Castle Peak - Northeast Ridge
(WINTER) HOLD ON! If you don't have much high-elevation, winter climbing experience, be careful in your planning and take a partner. Even the "easy" 14ers (Quandary, Sherman, Grays & Torreys) can be deadly in winter.
Difficulty: Difficult Class 2 
Moderate exposure along the immediate route. It should be avoidable with some slow hiking or scrambling.
Trailhead:Castle Creek
Start:9,800 feet
Summit:14,265 feet
Total Gain:4,600' if you start at the main trailhead
3,100 feet if you start at 11,200'
RT Length:13.5 miles if you start at the main trailhead
7 miles if you start hiking from 11,200'
Duration:View User Climb Times


Take Castle Creek from the roundabout just west of the center of Aspen. Drive 12.5 miles (paved) to the Castle Creek trailhead. To the right, Forest Road (FR) 102 continues all all the way to 12,800'. Good-clearance passenger cars can drive about 1 mile up this road to reach the dispersed camp sites along the road. If you want to shorten your hike by parking higher, you must have a 4WD vehicle with good clearance. From the lower trailhead parking area, proceed 1.3 miles to a river crossing. In spring and early summer, this crossing is a challenge for some 4WD vehicles. Continue another 1.7 miles up FR 102 to a junction. Left will take you up the nasty Pearl Pass 4WD road. Staying right will keep you on the Castle Creek 102 road. If you drove up this far, there are a few parking spots near the junction. The road gets worse as it ascends into Montezuma Basin all the way to 12,800'.


This route assumes a start at the FR 102 and Pearl Pass road junction (11,100') - Photo #1. The topo map shows the route from the road junction. From 11,200', hike 2 miles up the road (Photo #2, Photo #3 and Photo #4) to 12,400' below the Montezuma Mine and continue (Photo #5) for another 1/2 mile to the end of the road at 12,800' - Photo #6. Photo #7 looks down on the road. From here, you are looking southwest at a steep slope that has snow through much of the year. Cross the water to your left and get on the side of the hill before continuing right over to the slope. Photo #9 shows a couple of ways to ascend this area. Climb 500' up the slope by crossing the snow or climbing the loose talus - Photo #10. If you are hiking in June or July, there will probably be snow to 13,200' or so.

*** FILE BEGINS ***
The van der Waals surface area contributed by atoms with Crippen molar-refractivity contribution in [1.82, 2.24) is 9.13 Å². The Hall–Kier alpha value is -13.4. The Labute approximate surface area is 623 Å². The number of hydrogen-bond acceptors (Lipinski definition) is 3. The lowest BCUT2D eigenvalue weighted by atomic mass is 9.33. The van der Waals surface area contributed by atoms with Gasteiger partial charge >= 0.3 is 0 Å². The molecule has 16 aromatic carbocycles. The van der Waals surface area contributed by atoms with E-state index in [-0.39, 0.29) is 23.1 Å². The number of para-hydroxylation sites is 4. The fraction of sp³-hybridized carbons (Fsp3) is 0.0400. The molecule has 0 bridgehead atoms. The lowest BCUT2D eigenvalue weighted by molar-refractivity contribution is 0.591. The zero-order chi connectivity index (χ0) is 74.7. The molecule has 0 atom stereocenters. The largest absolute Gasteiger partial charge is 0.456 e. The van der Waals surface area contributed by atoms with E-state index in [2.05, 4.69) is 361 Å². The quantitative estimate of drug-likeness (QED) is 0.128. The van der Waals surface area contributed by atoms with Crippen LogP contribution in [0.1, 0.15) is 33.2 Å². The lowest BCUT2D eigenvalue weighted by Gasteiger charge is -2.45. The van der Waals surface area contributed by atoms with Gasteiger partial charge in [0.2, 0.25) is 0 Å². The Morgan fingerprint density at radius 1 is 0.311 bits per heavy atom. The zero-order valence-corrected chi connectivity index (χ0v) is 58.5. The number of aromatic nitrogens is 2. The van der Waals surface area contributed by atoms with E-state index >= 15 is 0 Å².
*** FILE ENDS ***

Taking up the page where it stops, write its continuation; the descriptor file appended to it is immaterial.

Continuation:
Near 13,300', enter the large basin north of Castle - Photo #11. Castle is ahead to the south. Look left to the Northeast Ridge and locate a trail that climbs the rocky slope leading up to the ridge - Photo #12 and Photo #13. This slope usually melts out in late spring or early summer. Hike over 300' to reach the ridge crest near 13,700' - Photo #14 and Photo #15. Continue south on the trail as it approaches some rough sections on the ridge - Photo #16 and Photo #17. Now the fun begins. Follow the broken trail along the ridge through minor scrambling sections with some loose rock - Photo #18. This route is mostly stable if care is taken in the steep sections. Near 14,000', come to point where you can preview the final 250' to the summit - Photo #19.

Drop down to a small saddle and start up the final pitch. Continue winding up through delicate rock toward the summit. Photo #20 looks back on the route from this final pitch. There are a couple of rock sections that may slow down your route finding but there is an easy way around each obstacle. This pitch is a bit steep and loose but still Class 2 - Photo #21. The climbing doesn't last long and suddenly you are on the summit. Photo #22 looks down on the route, and Photo #23 plus Photo #24 are views from the top.


The FR 102 road past the 9,800-foot trailhead turns nasty after a mile or so. If you don't have a good-clearance 4WD vehicle, park low. There is parking for a few vehicles at the Pearl Pass junction. Parking here will allow you to get over 3,000' of gain on your hike. The rock on Castle is loose - be careful. IMPORTANT: This route enters the Maroon Bells - Snowmass Wilderness area. Wilderness areas have special regulations and restrictions for party size, dispersed camping, campfires, etc. Also, dog owners should read the wilderness information carefully because some wilderness areas prohibit dogs to be off-leash and/or limit how close dogs can be to lakes and streams. If you have questions about the Wilderness area, please contact a U.S. Forest Service office for the National Forest(s) listed above.

Topo #1:
Topo #2:


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